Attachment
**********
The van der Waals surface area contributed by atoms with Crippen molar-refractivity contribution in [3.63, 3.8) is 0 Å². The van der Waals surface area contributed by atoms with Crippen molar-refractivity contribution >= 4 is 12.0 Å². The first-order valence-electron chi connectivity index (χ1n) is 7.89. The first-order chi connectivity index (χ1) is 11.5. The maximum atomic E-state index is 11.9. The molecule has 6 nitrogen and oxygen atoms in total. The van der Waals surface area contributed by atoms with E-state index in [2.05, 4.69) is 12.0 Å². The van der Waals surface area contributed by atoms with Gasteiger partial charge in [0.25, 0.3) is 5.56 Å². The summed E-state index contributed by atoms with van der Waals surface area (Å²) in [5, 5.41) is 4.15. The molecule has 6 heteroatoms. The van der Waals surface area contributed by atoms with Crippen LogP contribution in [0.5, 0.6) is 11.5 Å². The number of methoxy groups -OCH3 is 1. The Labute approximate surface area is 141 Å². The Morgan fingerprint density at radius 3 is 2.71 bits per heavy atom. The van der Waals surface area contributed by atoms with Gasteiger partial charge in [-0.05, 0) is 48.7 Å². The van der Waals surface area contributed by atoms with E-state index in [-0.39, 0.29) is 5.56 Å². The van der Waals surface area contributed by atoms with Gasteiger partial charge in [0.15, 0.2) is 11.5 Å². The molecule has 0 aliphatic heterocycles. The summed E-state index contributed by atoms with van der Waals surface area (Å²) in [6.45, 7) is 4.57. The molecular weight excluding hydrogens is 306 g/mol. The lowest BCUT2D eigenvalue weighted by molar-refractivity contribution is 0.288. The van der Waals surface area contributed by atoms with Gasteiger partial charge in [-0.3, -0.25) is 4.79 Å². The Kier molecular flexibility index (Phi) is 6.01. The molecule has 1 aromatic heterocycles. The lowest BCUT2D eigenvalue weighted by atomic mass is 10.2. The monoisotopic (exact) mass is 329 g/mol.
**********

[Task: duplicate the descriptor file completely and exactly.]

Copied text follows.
The van der Waals surface area contributed by atoms with Crippen molar-refractivity contribution in [3.63, 3.8) is 0 Å². The van der Waals surface area contributed by atoms with Crippen molar-refractivity contribution >= 4 is 12.0 Å². The first-order valence-electron chi connectivity index (χ1n) is 7.89. The first-order chi connectivity index (χ1) is 11.5. The maximum atomic E-state index is 11.9. The molecule has 6 nitrogen and oxygen atoms in total. The van der Waals surface area contributed by atoms with E-state index in [2.05, 4.69) is 12.0 Å². The van der Waals surface area contributed by atoms with Gasteiger partial charge in [0.25, 0.3) is 5.56 Å². The summed E-state index contributed by atoms with van der Waals surface area (Å²) in [5, 5.41) is 4.15. The molecule has 6 heteroatoms. The van der Waals surface area contributed by atoms with Crippen LogP contribution in [0.5, 0.6) is 11.5 Å². The number of methoxy groups -OCH3 is 1. The Labute approximate surface area is 141 Å². The Morgan fingerprint density at radius 3 is 2.71 bits per heavy atom. The van der Waals surface area contributed by atoms with Gasteiger partial charge in [-0.05, 0) is 48.7 Å². The van der Waals surface area contributed by atoms with E-state index in [-0.39, 0.29) is 5.56 Å². The van der Waals surface area contributed by atoms with Gasteiger partial charge in [0.15, 0.2) is 11.5 Å². The molecule has 0 aliphatic heterocycles. The summed E-state index contributed by atoms with van der Waals surface area (Å²) in [6.45, 7) is 4.57. The molecular weight excluding hydrogens is 306 g/mol. The lowest BCUT2D eigenvalue weighted by molar-refractivity contribution is 0.288. The van der Waals surface area contributed by atoms with Gasteiger partial charge in [-0.3, -0.25) is 4.79 Å². The Kier molecular flexibility index (Phi) is 6.01. The molecule has 1 aromatic heterocycles. The lowest BCUT2D eigenvalue weighted by atomic mass is 10.2. The monoisotopic (exact) mass is 329 g/mol.